Appraisal Reforms Sought

By Kevin Chiu

Unfinished homes

Already under attack for inaccurate and sometimes fraudulent appraisals, a coalition of real estate industry related organizations is banding together to reform appraisal practices in an effort to fix part of the system that triggered the worst real estate crash since the Great Depression.

Appraisers have been named as defendants in a series of lawsuits brought by homeowners at the peak of the real estate boom.

Representatives from the National Home Builders Association, the National Association of Realtors, Mortgage Bankers Association and appraisal groups met with federal regulators in Washington, D.C. to come up with solutions to solve appraisal problems.

Chief among the groups concerns is a call to adopt regulatory guidelines on how to use distressed and foreclosed property values in appraisals. “An accurate appraisal is an important part of any real estate transaction, and reforming the appraisal process is critical to the nation’s housing recovery,” said NAR President Charles McMillan.

A consensus is growing that appraisal guidelines need to be changed to fix increasing problematic appraisals, which are blamed for the inability of many home buyers to obtain mortgages as housing values fall in the majority of the U.S. Some banks are even requiring two appraisals to determine whether they will issue a mortgage on a property. When homes are not appraised at a high enough value many real estate transactions fall through.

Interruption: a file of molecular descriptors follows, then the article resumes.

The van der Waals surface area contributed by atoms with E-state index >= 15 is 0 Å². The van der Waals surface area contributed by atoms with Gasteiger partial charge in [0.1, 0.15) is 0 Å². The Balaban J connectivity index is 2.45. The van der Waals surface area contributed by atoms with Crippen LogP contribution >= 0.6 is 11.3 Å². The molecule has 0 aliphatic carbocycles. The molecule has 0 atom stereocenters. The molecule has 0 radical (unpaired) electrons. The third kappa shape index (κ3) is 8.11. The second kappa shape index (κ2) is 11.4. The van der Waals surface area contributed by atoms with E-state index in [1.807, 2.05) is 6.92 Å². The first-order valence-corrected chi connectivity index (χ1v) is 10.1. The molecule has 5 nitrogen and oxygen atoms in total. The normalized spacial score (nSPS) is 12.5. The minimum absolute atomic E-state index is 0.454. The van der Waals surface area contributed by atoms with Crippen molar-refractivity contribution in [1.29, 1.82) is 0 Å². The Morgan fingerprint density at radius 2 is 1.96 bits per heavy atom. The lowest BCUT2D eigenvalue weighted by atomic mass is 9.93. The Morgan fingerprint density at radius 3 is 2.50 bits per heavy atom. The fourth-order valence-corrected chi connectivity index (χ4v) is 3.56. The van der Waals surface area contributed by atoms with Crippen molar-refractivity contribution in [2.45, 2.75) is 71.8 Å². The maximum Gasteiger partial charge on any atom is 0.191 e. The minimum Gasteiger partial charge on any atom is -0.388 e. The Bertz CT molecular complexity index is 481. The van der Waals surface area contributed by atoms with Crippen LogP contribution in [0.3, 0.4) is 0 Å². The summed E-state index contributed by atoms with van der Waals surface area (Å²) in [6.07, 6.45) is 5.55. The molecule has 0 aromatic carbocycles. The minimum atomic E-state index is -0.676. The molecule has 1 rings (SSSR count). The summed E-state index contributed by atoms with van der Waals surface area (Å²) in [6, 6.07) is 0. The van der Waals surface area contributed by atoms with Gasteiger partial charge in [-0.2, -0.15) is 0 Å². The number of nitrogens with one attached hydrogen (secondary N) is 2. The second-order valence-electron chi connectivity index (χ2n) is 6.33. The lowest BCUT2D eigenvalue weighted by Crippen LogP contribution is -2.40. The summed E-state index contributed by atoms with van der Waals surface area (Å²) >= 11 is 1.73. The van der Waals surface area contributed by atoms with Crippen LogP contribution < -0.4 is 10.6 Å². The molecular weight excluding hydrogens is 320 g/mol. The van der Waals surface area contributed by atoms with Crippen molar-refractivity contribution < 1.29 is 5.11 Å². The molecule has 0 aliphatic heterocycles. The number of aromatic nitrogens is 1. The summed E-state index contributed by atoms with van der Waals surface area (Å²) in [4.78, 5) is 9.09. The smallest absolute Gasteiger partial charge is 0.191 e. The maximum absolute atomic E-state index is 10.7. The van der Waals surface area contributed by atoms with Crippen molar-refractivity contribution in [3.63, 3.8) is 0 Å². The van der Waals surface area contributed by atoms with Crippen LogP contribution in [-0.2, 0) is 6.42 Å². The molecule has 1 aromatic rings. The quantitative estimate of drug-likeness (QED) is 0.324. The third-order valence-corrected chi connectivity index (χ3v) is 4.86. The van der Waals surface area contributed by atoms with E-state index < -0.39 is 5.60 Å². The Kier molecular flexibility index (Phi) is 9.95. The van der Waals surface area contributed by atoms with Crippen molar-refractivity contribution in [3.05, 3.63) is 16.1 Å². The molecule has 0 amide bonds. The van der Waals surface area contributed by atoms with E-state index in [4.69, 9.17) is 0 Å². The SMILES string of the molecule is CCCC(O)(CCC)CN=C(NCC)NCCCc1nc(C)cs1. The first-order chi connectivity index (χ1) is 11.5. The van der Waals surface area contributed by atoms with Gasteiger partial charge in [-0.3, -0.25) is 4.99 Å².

“Appraisers generally are only required to inspect the exterior of a property that is being used as a comparable because they are normally unable to enter these homes and examine their interiors,” said National Association of Homebuilders Chairman Joe Robson. “But all too often, properties that have been subject to foreclosure or distress sales have issues related to deferred maintenance or internal damage that an external inspection simply cannot detect. You can’t compare these properties to new homes that are in market-ready condition.”

New consumer protection laws adopted by appraisers earlier this year are being criticized by the group, including practices that include the use of appraisers from outside areas, who are not familiar with the local marketplace.

The new appraisal standards were imposed by Fannie Mae and Freddie Mac, which currently buy 9 out of 10 U.S. mortgages originated by bankers. The new code of conduct is expected to turn into a political football before Congress and may be tested in federal court.

It resulted from a court settlement involving New York Attorney General Andrew M. Cuomo, the Federal Housing Finance Agency and the two congressionally chartered mortgage companies the agency oversees.